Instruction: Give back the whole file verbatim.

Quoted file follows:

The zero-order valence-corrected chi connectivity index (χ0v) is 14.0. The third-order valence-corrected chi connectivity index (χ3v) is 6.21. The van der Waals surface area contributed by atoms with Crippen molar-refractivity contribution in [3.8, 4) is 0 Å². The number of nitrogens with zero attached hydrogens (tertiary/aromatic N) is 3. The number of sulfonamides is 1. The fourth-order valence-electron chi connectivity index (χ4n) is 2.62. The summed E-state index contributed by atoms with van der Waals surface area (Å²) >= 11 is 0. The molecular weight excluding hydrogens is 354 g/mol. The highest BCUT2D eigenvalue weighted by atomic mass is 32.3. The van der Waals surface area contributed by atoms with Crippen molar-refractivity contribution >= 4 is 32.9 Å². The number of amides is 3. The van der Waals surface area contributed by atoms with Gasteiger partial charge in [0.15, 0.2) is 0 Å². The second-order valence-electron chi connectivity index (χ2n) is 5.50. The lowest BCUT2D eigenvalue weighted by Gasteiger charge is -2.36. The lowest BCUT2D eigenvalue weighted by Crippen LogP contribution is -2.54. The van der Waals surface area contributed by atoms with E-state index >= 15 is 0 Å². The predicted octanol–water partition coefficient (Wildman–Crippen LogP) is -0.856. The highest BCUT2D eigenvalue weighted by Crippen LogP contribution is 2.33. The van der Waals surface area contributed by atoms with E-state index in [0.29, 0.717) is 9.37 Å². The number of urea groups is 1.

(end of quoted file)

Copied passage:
The zero-order valence-corrected chi connectivity index (χ0v) is 14.0. The third-order valence-corrected chi connectivity index (χ3v) is 6.21. The van der Waals surface area contributed by atoms with Crippen molar-refractivity contribution in [3.8, 4) is 0 Å². The number of nitrogens with zero attached hydrogens (tertiary/aromatic N) is 3. The number of sulfonamides is 1. The fourth-order valence-electron chi connectivity index (χ4n) is 2.62. The summed E-state index contributed by atoms with van der Waals surface area (Å²) >= 11 is 0. The molecular weight excluding hydrogens is 354 g/mol. The highest BCUT2D eigenvalue weighted by atomic mass is 32.3. The van der Waals surface area contributed by atoms with Crippen molar-refractivity contribution >= 4 is 32.9 Å². The number of amides is 3. The van der Waals surface area contributed by atoms with Gasteiger partial charge in [0.15, 0.2) is 0 Å². The second-order valence-electron chi connectivity index (χ2n) is 5.50. The lowest BCUT2D eigenvalue weighted by Gasteiger charge is -2.36. The lowest BCUT2D eigenvalue weighted by Crippen LogP contribution is -2.54. The van der Waals surface area contributed by atoms with E-state index >= 15 is 0 Å². The predicted octanol–water partition coefficient (Wildman–Crippen LogP) is -0.856. The highest BCUT2D eigenvalue weighted by Crippen LogP contribution is 2.33. The van der Waals surface area contributed by atoms with E-state index in [0.29, 0.717) is 9.37 Å². The number of urea groups is 1.